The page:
What Addiction is Really About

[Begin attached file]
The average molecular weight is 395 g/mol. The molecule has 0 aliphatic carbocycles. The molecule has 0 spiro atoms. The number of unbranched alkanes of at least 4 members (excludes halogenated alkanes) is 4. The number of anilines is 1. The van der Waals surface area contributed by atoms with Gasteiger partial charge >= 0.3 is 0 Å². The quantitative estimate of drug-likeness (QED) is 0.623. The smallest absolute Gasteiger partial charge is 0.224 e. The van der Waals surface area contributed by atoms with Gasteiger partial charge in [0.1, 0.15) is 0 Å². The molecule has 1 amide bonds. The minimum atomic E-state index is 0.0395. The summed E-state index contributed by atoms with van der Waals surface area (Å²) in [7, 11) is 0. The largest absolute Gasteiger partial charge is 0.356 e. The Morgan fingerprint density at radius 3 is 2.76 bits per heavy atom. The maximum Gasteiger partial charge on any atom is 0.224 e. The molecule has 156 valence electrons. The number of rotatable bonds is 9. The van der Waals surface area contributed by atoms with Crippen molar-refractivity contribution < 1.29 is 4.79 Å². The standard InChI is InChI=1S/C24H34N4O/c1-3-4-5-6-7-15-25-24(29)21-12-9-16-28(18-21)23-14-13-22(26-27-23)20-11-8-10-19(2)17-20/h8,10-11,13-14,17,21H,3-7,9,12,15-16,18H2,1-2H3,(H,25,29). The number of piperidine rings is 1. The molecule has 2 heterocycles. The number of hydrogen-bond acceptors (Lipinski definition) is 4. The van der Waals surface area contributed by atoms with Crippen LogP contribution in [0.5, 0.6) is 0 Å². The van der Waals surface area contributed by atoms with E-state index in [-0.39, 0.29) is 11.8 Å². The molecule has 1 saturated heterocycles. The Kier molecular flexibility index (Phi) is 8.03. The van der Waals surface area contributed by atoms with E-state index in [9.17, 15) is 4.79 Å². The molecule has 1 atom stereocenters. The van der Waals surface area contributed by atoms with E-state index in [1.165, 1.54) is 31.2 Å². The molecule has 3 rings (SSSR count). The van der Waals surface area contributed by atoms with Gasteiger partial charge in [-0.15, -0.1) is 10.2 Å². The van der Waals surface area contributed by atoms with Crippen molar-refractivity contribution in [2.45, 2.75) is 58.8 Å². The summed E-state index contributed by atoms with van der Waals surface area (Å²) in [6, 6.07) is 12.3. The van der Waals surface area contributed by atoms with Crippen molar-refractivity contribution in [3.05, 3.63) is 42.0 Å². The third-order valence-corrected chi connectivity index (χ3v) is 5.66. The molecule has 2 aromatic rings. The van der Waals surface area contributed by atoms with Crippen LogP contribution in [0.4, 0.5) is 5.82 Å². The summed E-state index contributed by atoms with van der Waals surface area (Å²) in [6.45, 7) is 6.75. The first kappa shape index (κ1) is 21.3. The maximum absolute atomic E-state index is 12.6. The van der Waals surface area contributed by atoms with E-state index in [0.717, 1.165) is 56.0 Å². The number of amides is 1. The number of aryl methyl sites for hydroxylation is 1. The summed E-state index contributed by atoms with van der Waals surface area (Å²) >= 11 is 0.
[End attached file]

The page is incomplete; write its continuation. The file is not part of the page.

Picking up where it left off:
In the world of addiction treatment, substance abuse is currently most often understood and defined using a psychomedical model. People must possess a set of characteristics to be diagnosed as an addict, which includes excessive alcohol or substance consumption, increased tolerance of the substance, withdrawal symptoms if he/she does intake the substance, and sometimes serious health issues related to the drug use. However, it’s important to keep in mind that addiction is different than substance abuse. The latter is simply the misuse of a drug and can occur intermittently throughout one’s life. For the former, the individual must display a consistent pattern of abuse over a longer period of time. Additionally, there are many different ways that experts understand and describe addiction. The three most common theories out there are that it’s a moral failing, that it’s a disease, or that it’s a behavioral disorder. Taite and Schartt, in “Ending Addiction for Good” (2013) argue that addiction should be considered a behavioral disorder and that treatment should focus not on whether addiction is present because of a “disease” or because of "genetic predisposition." The pain of addict’s lives, not genetics, is what can be seen as the root of addictive behavior. Likewise, there are usually triggers that have tipped the addict over the edge and that trigger is almost always trauma or profound neglect. The benefit to emphasizing the behavioral model of addiction allows providers and patients to consider a broader range of treatment options. The addict can absolutely change behaviors and return to normal living. Another point that Taite and Schartt make is that the behavioral model of addiction encourages addicts to reflect on the events that happened in his/her life that may have contributed to the addiction. They argue that this in-depth work is necessary for lasting, long-term change. They also make the point that the emphasis on biological components to addiction can actually be a defense against exploring the trauma and deeper pain in one’s life that likely is more of the root cause. The use of drugs, to the point of addiction, is usually the individual’s way of coping with pain. The drug allows the addict to withdraw from reality and avoid his/her core issues. The drug’s effects cover the pain of trauma. When the drug wears off, it must be taken again. This cycle continues to the point of habituated activity in the addict’s life. Take away the drug and the pain of the original trauma comes rising to the surface. This self-defeating, self-sabotaging behavior is what addiction is really about.